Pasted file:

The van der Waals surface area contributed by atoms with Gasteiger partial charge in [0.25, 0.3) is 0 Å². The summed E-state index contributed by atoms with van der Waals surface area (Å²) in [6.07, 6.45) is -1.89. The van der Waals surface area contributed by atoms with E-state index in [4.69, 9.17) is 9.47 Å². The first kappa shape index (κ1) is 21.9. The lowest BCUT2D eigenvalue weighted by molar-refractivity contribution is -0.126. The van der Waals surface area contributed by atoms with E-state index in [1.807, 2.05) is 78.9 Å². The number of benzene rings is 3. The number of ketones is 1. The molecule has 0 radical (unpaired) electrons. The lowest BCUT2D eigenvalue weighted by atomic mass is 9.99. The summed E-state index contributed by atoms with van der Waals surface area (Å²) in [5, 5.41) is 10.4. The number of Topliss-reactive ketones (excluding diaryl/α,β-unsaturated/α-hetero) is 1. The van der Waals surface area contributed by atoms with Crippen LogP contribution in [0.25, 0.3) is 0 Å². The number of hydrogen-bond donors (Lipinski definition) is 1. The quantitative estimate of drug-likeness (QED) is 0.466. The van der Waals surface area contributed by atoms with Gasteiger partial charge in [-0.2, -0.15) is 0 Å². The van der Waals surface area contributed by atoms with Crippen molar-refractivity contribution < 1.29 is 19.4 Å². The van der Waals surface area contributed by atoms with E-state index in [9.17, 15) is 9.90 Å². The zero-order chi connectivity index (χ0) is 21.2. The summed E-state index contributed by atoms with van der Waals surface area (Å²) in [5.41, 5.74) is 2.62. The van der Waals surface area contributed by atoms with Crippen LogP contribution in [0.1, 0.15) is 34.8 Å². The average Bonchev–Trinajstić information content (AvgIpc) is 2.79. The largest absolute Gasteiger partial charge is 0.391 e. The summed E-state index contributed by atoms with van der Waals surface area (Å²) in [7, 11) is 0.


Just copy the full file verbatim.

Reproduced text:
The van der Waals surface area contributed by atoms with Gasteiger partial charge in [0.25, 0.3) is 0 Å². The summed E-state index contributed by atoms with van der Waals surface area (Å²) in [6.07, 6.45) is -1.89. The van der Waals surface area contributed by atoms with E-state index in [4.69, 9.17) is 9.47 Å². The first kappa shape index (κ1) is 21.9. The lowest BCUT2D eigenvalue weighted by molar-refractivity contribution is -0.126. The van der Waals surface area contributed by atoms with E-state index in [1.807, 2.05) is 78.9 Å². The number of benzene rings is 3. The number of ketones is 1. The molecule has 0 radical (unpaired) electrons. The lowest BCUT2D eigenvalue weighted by atomic mass is 9.99. The summed E-state index contributed by atoms with van der Waals surface area (Å²) in [5, 5.41) is 10.4. The number of Topliss-reactive ketones (excluding diaryl/α,β-unsaturated/α-hetero) is 1. The van der Waals surface area contributed by atoms with Crippen LogP contribution in [0.25, 0.3) is 0 Å². The number of hydrogen-bond donors (Lipinski definition) is 1. The quantitative estimate of drug-likeness (QED) is 0.466. The van der Waals surface area contributed by atoms with Gasteiger partial charge in [-0.2, -0.15) is 0 Å². The van der Waals surface area contributed by atoms with Crippen molar-refractivity contribution < 1.29 is 19.4 Å². The van der Waals surface area contributed by atoms with E-state index in [9.17, 15) is 9.90 Å². The zero-order chi connectivity index (χ0) is 21.2. The summed E-state index contributed by atoms with van der Waals surface area (Å²) in [5.41, 5.74) is 2.62. The van der Waals surface area contributed by atoms with Crippen LogP contribution in [0.1, 0.15) is 34.8 Å². The average Bonchev–Trinajstić information content (AvgIpc) is 2.79. The largest absolute Gasteiger partial charge is 0.391 e. The summed E-state index contributed by atoms with van der Waals surface area (Å²) in [7, 11) is 0.